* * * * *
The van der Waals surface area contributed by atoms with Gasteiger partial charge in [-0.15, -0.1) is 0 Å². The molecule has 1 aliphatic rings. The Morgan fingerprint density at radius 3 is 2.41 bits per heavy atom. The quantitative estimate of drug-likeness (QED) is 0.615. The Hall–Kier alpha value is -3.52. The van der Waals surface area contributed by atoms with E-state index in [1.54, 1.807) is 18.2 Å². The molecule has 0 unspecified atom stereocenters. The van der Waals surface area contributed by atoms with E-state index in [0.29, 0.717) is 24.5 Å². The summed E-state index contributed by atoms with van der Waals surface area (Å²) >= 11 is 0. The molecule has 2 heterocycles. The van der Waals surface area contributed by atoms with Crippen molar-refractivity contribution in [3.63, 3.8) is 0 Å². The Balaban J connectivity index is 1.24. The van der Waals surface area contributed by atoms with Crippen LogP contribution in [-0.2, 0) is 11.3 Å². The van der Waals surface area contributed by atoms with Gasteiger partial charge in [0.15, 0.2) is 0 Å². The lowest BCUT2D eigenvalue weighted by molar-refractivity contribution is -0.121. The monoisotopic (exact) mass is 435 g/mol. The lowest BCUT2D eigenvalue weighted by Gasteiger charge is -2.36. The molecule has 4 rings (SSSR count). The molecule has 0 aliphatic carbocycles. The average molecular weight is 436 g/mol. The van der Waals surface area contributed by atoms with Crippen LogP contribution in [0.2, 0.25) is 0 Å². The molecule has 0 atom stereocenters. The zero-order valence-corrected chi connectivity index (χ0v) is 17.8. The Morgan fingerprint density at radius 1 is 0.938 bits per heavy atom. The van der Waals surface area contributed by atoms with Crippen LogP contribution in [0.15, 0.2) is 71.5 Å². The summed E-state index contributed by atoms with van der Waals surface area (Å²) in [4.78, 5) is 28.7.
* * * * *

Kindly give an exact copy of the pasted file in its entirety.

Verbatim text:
The van der Waals surface area contributed by atoms with Gasteiger partial charge in [-0.15, -0.1) is 0 Å². The molecule has 1 aliphatic rings. The Morgan fingerprint density at radius 3 is 2.41 bits per heavy atom. The quantitative estimate of drug-likeness (QED) is 0.615. The Hall–Kier alpha value is -3.52. The van der Waals surface area contributed by atoms with E-state index in [1.54, 1.807) is 18.2 Å². The molecule has 0 unspecified atom stereocenters. The van der Waals surface area contributed by atoms with E-state index in [0.29, 0.717) is 24.5 Å². The summed E-state index contributed by atoms with van der Waals surface area (Å²) >= 11 is 0. The molecule has 2 heterocycles. The van der Waals surface area contributed by atoms with Crippen molar-refractivity contribution in [3.63, 3.8) is 0 Å². The Balaban J connectivity index is 1.24. The van der Waals surface area contributed by atoms with Crippen LogP contribution in [-0.2, 0) is 11.3 Å². The van der Waals surface area contributed by atoms with Gasteiger partial charge in [0.15, 0.2) is 0 Å². The lowest BCUT2D eigenvalue weighted by molar-refractivity contribution is -0.121. The monoisotopic (exact) mass is 435 g/mol. The lowest BCUT2D eigenvalue weighted by Gasteiger charge is -2.36. The molecule has 4 rings (SSSR count). The molecule has 0 aliphatic carbocycles. The average molecular weight is 436 g/mol. The van der Waals surface area contributed by atoms with Crippen LogP contribution in [0.2, 0.25) is 0 Å². The molecule has 0 atom stereocenters. The zero-order valence-corrected chi connectivity index (χ0v) is 17.8. The Morgan fingerprint density at radius 1 is 0.938 bits per heavy atom. The van der Waals surface area contributed by atoms with Crippen LogP contribution in [0.15, 0.2) is 71.5 Å². The summed E-state index contributed by atoms with van der Waals surface area (Å²) in [4.78, 5) is 28.7.